'Paul Manafort will tell the truth,' Trump's legal team said. Minutes later, they took it back

  • After Trump's former campaign chairman Paul Manafort agreed to cooperate with prosecutors working for special counsel Robert Mueller, President Donald Trump's legal team said "the President did nothing wrong and Paul Manafort will tell the truth."
  • Minutes later, they seemed to reconsider. A "corrected" statement removed the bit about Manafort telling the truth.
  • The White House did not immediately respond to a request for comment from CNBC asking whether the president expects Manafort to tell the truth.

Will Paul Manafort tell special counsel Robert Mueller the truth? Trump's legal team apparently can't make up its mind.

After Manafort, Trump's former campaign chairman, agreed to cooperate with prosecutors working for the special counsel on Friday, President Donald Trump's legal team released the following statement attributed to Rudy Giuliani, Trump's outside counsel in charge of the Russia probe:

"Once again an investigation has concluded with a plea having nothing to do with President Trump or the Trump campaign. The reason: the President did nothing wrong and Paul Manafort will tell the truth."

Minutes later, they seemed to reconsider. A "corrected" statement removed the bit about Manafort telling the truth. That statement said, in full:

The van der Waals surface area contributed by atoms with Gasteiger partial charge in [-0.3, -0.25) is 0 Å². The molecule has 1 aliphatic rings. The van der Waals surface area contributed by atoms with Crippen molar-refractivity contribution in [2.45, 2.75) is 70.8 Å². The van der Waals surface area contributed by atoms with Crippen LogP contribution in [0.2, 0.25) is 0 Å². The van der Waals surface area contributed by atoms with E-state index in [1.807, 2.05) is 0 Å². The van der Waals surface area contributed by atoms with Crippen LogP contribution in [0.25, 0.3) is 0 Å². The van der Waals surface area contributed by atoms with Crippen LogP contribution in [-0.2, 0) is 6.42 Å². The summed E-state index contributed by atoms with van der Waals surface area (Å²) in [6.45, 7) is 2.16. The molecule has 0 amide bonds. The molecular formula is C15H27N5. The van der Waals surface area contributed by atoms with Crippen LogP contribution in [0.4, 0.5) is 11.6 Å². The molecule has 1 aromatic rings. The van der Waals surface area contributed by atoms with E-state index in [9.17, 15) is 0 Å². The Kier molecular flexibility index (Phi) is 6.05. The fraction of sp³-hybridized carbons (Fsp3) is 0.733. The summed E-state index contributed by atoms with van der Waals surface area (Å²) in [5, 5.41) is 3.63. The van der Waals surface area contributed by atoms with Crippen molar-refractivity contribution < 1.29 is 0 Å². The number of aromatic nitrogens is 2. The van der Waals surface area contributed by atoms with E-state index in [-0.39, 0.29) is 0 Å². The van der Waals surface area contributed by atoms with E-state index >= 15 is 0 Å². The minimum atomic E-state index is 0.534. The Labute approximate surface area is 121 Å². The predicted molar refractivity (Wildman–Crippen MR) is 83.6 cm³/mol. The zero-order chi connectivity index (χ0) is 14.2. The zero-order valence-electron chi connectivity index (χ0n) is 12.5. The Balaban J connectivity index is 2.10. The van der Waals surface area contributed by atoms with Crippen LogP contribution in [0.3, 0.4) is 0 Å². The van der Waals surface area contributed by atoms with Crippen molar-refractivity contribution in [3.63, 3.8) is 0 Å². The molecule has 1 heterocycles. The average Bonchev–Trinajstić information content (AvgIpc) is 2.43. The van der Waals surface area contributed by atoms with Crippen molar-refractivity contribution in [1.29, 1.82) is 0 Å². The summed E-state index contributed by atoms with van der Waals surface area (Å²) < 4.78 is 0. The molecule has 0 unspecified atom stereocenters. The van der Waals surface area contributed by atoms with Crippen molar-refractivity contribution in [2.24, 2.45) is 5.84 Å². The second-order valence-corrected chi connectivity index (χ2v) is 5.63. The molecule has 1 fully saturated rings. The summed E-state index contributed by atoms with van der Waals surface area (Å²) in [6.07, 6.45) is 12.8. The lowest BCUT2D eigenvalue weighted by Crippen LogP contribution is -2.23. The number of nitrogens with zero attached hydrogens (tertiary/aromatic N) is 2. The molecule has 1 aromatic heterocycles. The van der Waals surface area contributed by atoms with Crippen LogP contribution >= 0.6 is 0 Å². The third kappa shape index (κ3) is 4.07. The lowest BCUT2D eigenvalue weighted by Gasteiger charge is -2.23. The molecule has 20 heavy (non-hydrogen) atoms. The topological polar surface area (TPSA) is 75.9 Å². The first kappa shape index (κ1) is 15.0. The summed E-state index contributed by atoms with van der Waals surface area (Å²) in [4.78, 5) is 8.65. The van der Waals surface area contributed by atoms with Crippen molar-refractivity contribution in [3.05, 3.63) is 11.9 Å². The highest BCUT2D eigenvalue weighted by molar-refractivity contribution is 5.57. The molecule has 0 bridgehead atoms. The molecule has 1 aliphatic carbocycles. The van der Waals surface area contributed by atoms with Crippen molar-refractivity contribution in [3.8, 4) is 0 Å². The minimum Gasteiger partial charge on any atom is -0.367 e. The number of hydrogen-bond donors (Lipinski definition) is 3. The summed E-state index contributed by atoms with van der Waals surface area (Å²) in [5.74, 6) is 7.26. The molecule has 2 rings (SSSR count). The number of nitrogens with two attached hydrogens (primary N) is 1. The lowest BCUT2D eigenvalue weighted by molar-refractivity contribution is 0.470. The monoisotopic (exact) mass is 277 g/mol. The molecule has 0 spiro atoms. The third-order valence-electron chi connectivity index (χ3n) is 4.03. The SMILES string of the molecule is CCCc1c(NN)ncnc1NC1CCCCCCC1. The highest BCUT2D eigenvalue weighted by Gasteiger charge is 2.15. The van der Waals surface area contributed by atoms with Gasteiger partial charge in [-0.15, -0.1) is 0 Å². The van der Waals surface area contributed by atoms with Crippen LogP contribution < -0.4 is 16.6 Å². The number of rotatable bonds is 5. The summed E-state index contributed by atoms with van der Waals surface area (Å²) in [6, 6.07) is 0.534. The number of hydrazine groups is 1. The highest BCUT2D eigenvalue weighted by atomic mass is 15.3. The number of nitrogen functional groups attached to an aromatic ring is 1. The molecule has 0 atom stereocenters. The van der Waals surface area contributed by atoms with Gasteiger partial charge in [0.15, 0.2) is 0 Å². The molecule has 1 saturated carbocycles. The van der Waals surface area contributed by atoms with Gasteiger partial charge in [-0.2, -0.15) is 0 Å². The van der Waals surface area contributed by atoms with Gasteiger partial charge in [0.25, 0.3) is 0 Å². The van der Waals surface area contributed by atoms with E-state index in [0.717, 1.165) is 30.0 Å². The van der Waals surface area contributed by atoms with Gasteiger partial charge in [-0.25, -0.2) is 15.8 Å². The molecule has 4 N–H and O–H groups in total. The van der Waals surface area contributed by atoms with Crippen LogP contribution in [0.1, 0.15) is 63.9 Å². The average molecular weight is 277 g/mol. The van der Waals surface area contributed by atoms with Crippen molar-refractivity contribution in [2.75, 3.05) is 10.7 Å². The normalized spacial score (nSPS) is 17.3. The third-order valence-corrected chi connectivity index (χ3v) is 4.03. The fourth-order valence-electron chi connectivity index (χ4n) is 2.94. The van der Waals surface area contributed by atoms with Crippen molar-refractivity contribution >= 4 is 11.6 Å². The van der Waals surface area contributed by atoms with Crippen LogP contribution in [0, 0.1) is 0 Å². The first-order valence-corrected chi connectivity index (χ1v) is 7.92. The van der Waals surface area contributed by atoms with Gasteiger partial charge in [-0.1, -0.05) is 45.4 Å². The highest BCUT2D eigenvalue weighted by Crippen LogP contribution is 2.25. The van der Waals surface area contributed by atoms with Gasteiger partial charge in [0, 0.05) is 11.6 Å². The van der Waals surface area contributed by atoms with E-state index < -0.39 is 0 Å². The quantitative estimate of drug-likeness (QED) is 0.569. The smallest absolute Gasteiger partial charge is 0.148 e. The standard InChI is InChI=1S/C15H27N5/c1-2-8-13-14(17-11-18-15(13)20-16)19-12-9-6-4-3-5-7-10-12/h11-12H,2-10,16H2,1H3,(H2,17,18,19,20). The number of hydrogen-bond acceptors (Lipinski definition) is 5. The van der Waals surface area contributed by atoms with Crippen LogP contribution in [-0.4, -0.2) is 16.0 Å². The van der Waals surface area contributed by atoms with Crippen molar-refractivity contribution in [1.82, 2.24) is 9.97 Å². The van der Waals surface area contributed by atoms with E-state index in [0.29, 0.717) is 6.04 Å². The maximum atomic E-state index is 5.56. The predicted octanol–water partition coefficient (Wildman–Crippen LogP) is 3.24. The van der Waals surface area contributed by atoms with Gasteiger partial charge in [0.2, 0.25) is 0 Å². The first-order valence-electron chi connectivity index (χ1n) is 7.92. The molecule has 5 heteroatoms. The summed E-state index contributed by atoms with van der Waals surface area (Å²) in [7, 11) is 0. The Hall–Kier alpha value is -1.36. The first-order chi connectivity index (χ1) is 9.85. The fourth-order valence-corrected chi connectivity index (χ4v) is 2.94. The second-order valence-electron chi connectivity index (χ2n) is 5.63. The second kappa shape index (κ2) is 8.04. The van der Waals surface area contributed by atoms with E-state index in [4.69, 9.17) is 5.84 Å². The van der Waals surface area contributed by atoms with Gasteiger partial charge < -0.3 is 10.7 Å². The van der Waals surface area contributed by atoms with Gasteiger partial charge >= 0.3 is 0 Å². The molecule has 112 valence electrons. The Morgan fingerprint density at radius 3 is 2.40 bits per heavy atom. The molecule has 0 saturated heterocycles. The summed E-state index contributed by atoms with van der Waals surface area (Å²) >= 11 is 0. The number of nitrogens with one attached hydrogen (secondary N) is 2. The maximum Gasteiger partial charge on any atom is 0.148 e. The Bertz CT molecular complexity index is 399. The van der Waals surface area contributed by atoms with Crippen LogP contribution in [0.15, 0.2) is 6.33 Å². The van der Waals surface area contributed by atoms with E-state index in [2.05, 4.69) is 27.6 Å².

Once again an investigation has concluded with a plea having nothing to do with President Trump or the Trump campaign. The reason: the President did nothing wrong.

The story continued to change following the original correction. Following the revision, a source familiar told NBC News that the president's legal team believes that Manafort will tell the truth, despite pulling that assurance from the on-the-record statement.

Trump has offered words of support for his former campaign manager throughout Manafort's legal battle with Mueller. After Manafort was convicted last month on a number of charges Mueller brought in Virginia federal court, Trump wrote in a post on Twitter that "I feel very badly for Paul Manafort and his wonderful family."

He wrote that, "unlike Michael Cohen, he refused to 'break' – make up stories in order to get a 'deal.' Such respect for a brave man!" Cohen, Trump's former personal attorney, pleaded guilty last month to several federal charges and implicated the president in campaign-finance crimes.

The retraction Friday suggests that the goodwill between Trump and Manafort could be short-lived.

The White House did not immediately respond to a request for comment from CNBC asking whether the president expects Manafort to tell the truth.

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